What books or web-sources have people worked with to improve their endgame?

I have gone over Silman's Complete Endgame Course: From Beginner to Master and Understanding Chess Endgames.

I feel good about major piece endings but I am still tripping over BN vs NN or BB endings.

Any thoughts, pointers?


4 Answers 4


A very interesting source is 100 Endgames You Must Know by Jesús de la Villa. Jesús focuses in most common endgames, with a very practical approach and only 100 pages (Spanish version) long. I miss the K+Q vs K+R ending here, but it's a very recommendable book.

More comprehensive books, and also longer and more dense, are Fundamental Chess Endings by Muller and Lampretch and Dvoretsky's Endgame Manual by Dvoretsky. I've actually used the first one to check missing endgames in de la Villa book, as the K+Q vs K+R.

These books are about theoretical endgames. Also both Dvoretsky's School of Excellence and Jacob Aagaard Grand Master Preparation series have a book each about practical endgames play. I have read none of them, so I cannot give you my impressions about them.

Another interesting book is Practical Rook Endings by Mednis, focused in rook endings that, as you know, are the most common ones.

My personal advice is to start with de la Villa Book, to have Muller or Dvoretsky's manual as a reference (at least I cannot afford to study them), and study a book about practical endings.


In the chessgym you can train the standard endgames against the computer (An account is not necessary).

Generally playing endgames out against an engine multiplies the effect of just reading about it. Ideally you'll try to win a won endgame against an engine and only then you use the book to find out what you could have done better.


I would recommend Endgame Tactics by Van Perlo, which won the ECF Book of the Year Award 2006.

This is IM Silman's review of the book:

It’s important to mention that VAN PERLO’S ENDGAME TACTICS won the biggest award in the world for chess books: The ECF Book of the Year Award (it used to be called the British Chess Federation Book of the Year Award/BCF, but apparently they just changed it). In 2006 Van Perlo beat out both Kasparov (MY GREAT PREDECESSORS V) and Rowson (CHESS FOR ZEBRAS). That’s stiff competition, and is all the more surprising since endgame books usually don’t get the nod. Clearly, VAN PERLO’S ENDGAME TACTICS is something special!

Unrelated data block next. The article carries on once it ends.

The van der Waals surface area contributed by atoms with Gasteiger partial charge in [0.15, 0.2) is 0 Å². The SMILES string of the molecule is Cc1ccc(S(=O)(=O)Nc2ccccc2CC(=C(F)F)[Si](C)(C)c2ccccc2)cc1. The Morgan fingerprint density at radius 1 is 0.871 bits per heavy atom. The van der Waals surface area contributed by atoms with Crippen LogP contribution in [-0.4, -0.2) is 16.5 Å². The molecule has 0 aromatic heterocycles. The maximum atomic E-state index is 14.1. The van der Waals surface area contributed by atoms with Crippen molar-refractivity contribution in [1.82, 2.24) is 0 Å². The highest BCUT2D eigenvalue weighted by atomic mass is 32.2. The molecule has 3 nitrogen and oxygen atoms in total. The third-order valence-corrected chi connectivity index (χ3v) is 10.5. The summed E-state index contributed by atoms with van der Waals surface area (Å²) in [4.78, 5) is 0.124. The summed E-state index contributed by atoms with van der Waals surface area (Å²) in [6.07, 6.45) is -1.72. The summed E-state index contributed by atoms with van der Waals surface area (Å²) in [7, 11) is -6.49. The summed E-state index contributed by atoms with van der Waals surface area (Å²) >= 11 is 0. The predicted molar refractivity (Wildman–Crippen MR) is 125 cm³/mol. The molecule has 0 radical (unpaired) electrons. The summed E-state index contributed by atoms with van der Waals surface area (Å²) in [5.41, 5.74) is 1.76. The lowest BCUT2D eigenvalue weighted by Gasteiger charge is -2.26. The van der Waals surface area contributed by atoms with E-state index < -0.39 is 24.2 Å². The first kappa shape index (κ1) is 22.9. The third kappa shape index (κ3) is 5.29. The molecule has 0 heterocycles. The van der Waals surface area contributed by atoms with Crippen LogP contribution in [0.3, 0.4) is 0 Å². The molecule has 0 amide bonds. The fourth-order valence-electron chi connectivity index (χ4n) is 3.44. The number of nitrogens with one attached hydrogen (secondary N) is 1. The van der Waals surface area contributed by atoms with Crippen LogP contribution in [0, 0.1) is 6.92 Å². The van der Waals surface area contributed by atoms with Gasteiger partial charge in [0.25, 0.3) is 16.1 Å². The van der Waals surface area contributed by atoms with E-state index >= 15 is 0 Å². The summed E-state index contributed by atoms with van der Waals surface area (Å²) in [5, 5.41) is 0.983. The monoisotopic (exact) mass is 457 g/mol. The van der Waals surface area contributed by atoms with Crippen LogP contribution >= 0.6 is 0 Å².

Aside from its entertainment value, VAN PERLO’S ENDGAME TACTICS also gives you an interesting kind of instructive bang for your buck. Though you might know of all the basic tactical themes from your middlegame studies, the endgame offers up some odd tactical ideas that only apply in this final phase of the game (pawn promotions, strange King jigs, etc.). Thus, going over the examples from this book will prove to be quite instructive, while also being lots of fun.

Ger Van Perlo died in 2010. However, an odd thing happened. I’ll quote the NIC website: “By chance, in 2013 publisher New In Chess discovered a previously unnoticed and unpublished extra batch of endgame tactics collected by the legendary Dutch correspondence grandmaster” [Van Perlo]. As a result, the book has gone from 480 pages to 608, and is even better than the original 2006 award winner.

Highly recommended for players from 1200 to grandmaster.

Source: JeremySilman.com


The chess training website http://chesstempo.com has an environment for training endgames against computer. The positions can be selected according to many criteria to design custom problem sets. There are only winning positions, with no exercises on fighting for a draw.

Your Answer

By clicking “Post Your Answer”, you agree to our terms of service and acknowledge you have read our privacy policy.

Not the answer you're looking for? Browse other questions tagged or ask your own question.